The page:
Responding to the Community's Needs

In the winter of 2005 a local vegetable auction, selling millions of dollars of produce each year, contacted the Wayne County, Ohio Extension office to request food safety training for their predominately Amish growers. The auction management, many of whom were Amish Bishops, recognized the threat to the livelihood of their vegetable growers posed by the increasing number of foodborne disease outbreaks. They wished to be proactive and use their mandatory winter meeting to provide food safety and Good Agricultural Practices (GAPs) training to their growers.

Wayne County, Ohio is home to the Ohio State University's Ohio Agricultural Research and Development Center (OARDC). The county Extension office collaborated with OARDC faculty members to develop a science-based program to educate the auction's growers on personal hygiene, sanitation, bacterial contaminants, the proper use of manure and composting. All of the individuals involved in developing the program had worked with Amish farmers previously.

A 3-hour program was presented to the growers group utilizing a series of stations. At each station a different topic was presented. Small groups rotated through the stations until they had received all of the instruction. Course evaluation was performed using pre and post testing of all participants showing an average 34% improvement over ten learning objectives following the program.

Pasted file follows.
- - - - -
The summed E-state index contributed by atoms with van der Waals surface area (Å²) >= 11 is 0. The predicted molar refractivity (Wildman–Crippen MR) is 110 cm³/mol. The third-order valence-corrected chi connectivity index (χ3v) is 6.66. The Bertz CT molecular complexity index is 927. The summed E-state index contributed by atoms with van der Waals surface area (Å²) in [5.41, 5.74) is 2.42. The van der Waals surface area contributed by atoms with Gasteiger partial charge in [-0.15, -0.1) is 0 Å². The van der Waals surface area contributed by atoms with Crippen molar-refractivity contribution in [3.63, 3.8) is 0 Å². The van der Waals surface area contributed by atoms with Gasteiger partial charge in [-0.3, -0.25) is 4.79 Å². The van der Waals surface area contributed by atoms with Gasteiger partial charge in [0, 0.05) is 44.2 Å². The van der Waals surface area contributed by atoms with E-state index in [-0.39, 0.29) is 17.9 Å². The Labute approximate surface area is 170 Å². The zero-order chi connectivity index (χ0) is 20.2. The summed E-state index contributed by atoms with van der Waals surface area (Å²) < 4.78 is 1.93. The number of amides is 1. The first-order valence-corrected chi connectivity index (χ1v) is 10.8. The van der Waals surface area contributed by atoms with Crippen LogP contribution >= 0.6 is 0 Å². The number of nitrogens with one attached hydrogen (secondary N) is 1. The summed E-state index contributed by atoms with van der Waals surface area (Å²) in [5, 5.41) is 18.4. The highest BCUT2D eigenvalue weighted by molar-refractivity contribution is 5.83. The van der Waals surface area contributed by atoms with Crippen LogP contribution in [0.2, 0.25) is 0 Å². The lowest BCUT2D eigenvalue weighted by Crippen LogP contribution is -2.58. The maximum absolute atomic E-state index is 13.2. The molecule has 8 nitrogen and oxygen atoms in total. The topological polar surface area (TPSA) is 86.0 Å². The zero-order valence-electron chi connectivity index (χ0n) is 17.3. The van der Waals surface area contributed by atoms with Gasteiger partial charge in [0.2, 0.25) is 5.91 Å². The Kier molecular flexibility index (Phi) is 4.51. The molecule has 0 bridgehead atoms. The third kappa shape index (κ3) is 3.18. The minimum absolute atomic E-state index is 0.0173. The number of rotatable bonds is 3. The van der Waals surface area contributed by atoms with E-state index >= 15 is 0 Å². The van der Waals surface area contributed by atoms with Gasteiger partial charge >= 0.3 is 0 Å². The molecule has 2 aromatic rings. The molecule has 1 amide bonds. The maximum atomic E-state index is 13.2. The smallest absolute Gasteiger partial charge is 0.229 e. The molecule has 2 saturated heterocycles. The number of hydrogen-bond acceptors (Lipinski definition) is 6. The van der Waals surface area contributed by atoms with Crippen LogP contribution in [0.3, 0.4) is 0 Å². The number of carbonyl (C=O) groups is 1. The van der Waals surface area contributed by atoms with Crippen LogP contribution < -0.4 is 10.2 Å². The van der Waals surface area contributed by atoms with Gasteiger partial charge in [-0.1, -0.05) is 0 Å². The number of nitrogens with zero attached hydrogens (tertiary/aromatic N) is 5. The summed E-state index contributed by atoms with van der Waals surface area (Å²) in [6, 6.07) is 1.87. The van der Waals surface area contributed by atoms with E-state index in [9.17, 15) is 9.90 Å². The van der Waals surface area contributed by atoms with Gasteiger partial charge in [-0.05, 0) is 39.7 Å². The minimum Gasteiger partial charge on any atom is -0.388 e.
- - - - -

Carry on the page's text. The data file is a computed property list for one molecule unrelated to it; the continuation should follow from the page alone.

The true measure of any instruction is in its application. During the program it was suggested that manure not be spread on vegetable fields any later than 4 months prior to planting. Many Amish farmers prefer to deal with Extension through Amish intermediaries, such as their Bishops. The Bishops in the auction management were queried the following spring to determine if the program's instructions were being implemented by the growers during the current planting season. It was determined that many of the Amish farmers had decided not to use any manure on their fields. The program's intended message had been improper use of manure can lead to contamination of vegetables. The message that many of the Amish farmers apparently received was that the use of manure can lead to the contamination of vegetables. Like many farmers, the Amish farmers at this program saw Extension as a valuable information resource(Awa 1978; Gentry-Van Laanen 1995; Ekanem, 2006). Unfortunately they misunderstood the information they received. We realized the need to ensure that the information we provide is presented in a format that is culturally sensitive to each specific audience.